I have avoided writing about this because the thoughts have been so jumbled up in my head and intermingled with fear. But, this summer has been incredible. People have come to visit me from near and far and have been buying the hats that I feared were too time consuming to sell at a fair price. So, I feel a bit braver and I will share my dreams of The Hat Junkie’s future.
I have to begin with polar fleece, that snuggly, warm, affordable and oh so appealing fabric. It is made from recycled plastic bottles. Pretty cool, eh? I have always thought so. It has been the staple of my business for over 20 years. But it seems that polar fleece has a down side. Every time it is washed it sheds tiny micro fibres. These tiny little bits of plastic make their way into our water and into the bodies of sea animals. In fact, the majority of plastic in our oceans is coming from micro fibres. These micro fibres are also ending up on our fields and in our own bodies. It’s not healthy and it’s not sustainable.
There, I said it. That was the hard part. But here’s the thing. I have bolts of the stuff and I have had many long internal debates about what is the right the thing to do. I’ll spare you the inner dialogue and go straight to my conclusion. I will use it up. The fabric exists. The worst environmental damage comes when the fleece is washed. Hats do not need to be washed very often, so I have decided to keep making polar fleece hats with what I have and to not buy any more as the colours disappear.
It’s a tricky thing to write a blog that encourages my customers to not buy what I am making. But the world is nuanced. It wouldn’t be environmentally friendly to throw away what has already been made. In many ways I still love my fleece hats. Finding a secondary use of plastic is nothing to be sneezed at. They are wonderful hats for cancer patients. There are women who are sensitive to animal fibres. They are affordable. I’m very aware that we cannot get through life without impacting our environment, even when we use the grooviest of textiles. Dyeing fabric, processing fabric, it all has an impact. So, while I do feel the need to take a new direction I also feel that we need to use up what we have and not get overly preachy about our choices. I’ll be selling fleece hats for some time to come. If you already own one or you would like one, well, enjoy it. While I believe we need to think differently about our future fashion choices it would be really silly to throw what currently exists into the garbage.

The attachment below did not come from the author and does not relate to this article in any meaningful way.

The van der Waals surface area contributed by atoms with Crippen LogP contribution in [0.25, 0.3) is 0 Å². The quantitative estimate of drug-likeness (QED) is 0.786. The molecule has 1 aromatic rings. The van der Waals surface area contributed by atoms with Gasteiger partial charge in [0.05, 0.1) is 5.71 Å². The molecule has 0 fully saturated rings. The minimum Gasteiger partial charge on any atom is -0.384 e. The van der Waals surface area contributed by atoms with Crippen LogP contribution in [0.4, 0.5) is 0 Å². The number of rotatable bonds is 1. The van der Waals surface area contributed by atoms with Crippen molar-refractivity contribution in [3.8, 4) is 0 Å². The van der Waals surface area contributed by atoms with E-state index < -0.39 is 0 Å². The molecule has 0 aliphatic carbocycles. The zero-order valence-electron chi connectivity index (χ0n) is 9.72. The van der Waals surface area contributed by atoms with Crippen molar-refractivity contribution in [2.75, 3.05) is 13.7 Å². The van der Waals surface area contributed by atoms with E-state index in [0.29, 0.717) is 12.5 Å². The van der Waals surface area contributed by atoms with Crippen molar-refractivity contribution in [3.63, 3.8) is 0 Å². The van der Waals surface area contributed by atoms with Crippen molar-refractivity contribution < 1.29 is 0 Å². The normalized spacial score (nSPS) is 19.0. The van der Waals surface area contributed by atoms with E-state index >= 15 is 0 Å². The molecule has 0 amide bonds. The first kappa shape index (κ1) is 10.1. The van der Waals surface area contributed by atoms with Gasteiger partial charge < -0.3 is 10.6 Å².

This brings me to the present and where I am going, but I’m not sure that this can all be digested in one blog post, so I’ll continue this post in a day or so.
I’ll leave you with some of my favourite photos from this summer with a hint to my new direction.
This past weekend Tony and I ran away to Brier Island. I have always had a long list of reasons as to why I can’t go anywhere, not least of which is a sense of needing to be open in case someone comes to visit my studio. But Robin, who runs the Chester Bay Chalet, said it best when I called to book Lego into Dog Camp. She said, “you always remember the times you got away.” Sometimes you just have to hang up the closed sign and go enjoy the world, particularly when you live in one of the most beautiful parts of it.
I can count the number of times that Tony and I have gotten away by ourselves, without junior, on two fingers. But both times are remarkable because we are immediately reminded of how much we like each other. Take ‘what’s for dinner’, dishes, bills, child rearing and work out of the picture and we are the best of companions.
Brier Island surpassed any expectations that we had formed in the 24 hours between hearing about it and deciding to go there. If you are looking for entertainment in the classic sense of the word then this is not the place for you, but if you love nature, unpretentious beauty, sea creatures, birds, wild flowers, rocks, peeling paint and old boats then this place is paradise. It is unadulterated Nova Scotia.
I didn’t put a sound track over the video because what is most impressive are the sounds of the seagulls squawking, the seals barking, the rustling wind and the whales.
Sunday morning we went out on a Whale Watching Boat run by Brier Island Whale and Seabird Cruises. These guys are simply the best. There were several naturalists on board to explain what we were seeing and answer questions. We saw many Humpback whales, a Basking Shark, Harbour Porpoises and a Puffin!
The whales were the stars of the show. They were so clearly entertained by us humans. They swam under the boat and generally showed off for us. At one point, two of them turned to face us and just watched. I felt pretty privileged to be a part of their lives for a short period of time.